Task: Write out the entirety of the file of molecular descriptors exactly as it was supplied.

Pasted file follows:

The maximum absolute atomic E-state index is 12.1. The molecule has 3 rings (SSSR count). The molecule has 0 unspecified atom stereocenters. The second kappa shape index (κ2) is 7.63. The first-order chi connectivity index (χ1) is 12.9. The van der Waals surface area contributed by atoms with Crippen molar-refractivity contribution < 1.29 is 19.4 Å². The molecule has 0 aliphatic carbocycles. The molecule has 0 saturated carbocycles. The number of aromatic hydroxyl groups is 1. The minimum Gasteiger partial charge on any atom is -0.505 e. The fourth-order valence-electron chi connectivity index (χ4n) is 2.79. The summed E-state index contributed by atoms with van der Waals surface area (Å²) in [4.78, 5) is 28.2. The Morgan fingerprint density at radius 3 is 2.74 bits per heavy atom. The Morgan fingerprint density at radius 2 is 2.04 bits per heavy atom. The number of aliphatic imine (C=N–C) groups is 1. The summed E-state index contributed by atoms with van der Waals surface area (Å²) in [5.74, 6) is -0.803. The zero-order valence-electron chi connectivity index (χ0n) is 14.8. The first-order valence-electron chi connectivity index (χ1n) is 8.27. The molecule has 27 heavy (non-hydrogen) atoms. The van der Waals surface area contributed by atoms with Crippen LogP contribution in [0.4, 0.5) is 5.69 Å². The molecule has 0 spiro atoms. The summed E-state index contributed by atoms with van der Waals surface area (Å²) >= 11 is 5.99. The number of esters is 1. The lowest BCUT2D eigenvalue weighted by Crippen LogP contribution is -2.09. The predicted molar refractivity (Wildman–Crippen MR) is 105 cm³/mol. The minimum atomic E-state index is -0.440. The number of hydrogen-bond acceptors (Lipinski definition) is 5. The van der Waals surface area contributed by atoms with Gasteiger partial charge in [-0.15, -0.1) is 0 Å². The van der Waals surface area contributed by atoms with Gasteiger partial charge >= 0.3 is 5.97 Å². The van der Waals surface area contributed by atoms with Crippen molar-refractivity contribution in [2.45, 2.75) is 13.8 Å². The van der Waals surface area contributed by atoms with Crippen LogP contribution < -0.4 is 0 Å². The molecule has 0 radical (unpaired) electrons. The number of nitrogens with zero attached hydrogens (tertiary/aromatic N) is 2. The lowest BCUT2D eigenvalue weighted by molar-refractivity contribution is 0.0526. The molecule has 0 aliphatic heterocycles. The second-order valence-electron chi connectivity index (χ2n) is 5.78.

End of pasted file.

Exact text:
The maximum absolute atomic E-state index is 12.1. The molecule has 3 rings (SSSR count). The molecule has 0 unspecified atom stereocenters. The second kappa shape index (κ2) is 7.63. The first-order chi connectivity index (χ1) is 12.9. The van der Waals surface area contributed by atoms with Crippen molar-refractivity contribution < 1.29 is 19.4 Å². The molecule has 0 aliphatic carbocycles. The molecule has 0 saturated carbocycles. The number of aromatic hydroxyl groups is 1. The minimum Gasteiger partial charge on any atom is -0.505 e. The fourth-order valence-electron chi connectivity index (χ4n) is 2.79. The summed E-state index contributed by atoms with van der Waals surface area (Å²) in [4.78, 5) is 28.2. The Morgan fingerprint density at radius 3 is 2.74 bits per heavy atom. The Morgan fingerprint density at radius 2 is 2.04 bits per heavy atom. The number of aliphatic imine (C=N–C) groups is 1. The summed E-state index contributed by atoms with van der Waals surface area (Å²) in [5.74, 6) is -0.803. The zero-order valence-electron chi connectivity index (χ0n) is 14.8. The first-order valence-electron chi connectivity index (χ1n) is 8.27. The molecule has 27 heavy (non-hydrogen) atoms. The van der Waals surface area contributed by atoms with Crippen LogP contribution in [0.4, 0.5) is 5.69 Å². The molecule has 0 spiro atoms. The summed E-state index contributed by atoms with van der Waals surface area (Å²) >= 11 is 5.99. The number of esters is 1. The lowest BCUT2D eigenvalue weighted by Crippen LogP contribution is -2.09. The predicted molar refractivity (Wildman–Crippen MR) is 105 cm³/mol. The minimum atomic E-state index is -0.440. The number of hydrogen-bond acceptors (Lipinski definition) is 5. The van der Waals surface area contributed by atoms with Gasteiger partial charge in [-0.15, -0.1) is 0 Å². The van der Waals surface area contributed by atoms with Gasteiger partial charge >= 0.3 is 5.97 Å². The van der Waals surface area contributed by atoms with Crippen molar-refractivity contribution in [2.45, 2.75) is 13.8 Å². The van der Waals surface area contributed by atoms with Crippen LogP contribution < -0.4 is 0 Å². The molecule has 0 radical (unpaired) electrons. The number of nitrogens with zero attached hydrogens (tertiary/aromatic N) is 2. The lowest BCUT2D eigenvalue weighted by molar-refractivity contribution is 0.0526. The molecule has 0 aliphatic heterocycles. The second-order valence-electron chi connectivity index (χ2n) is 5.78.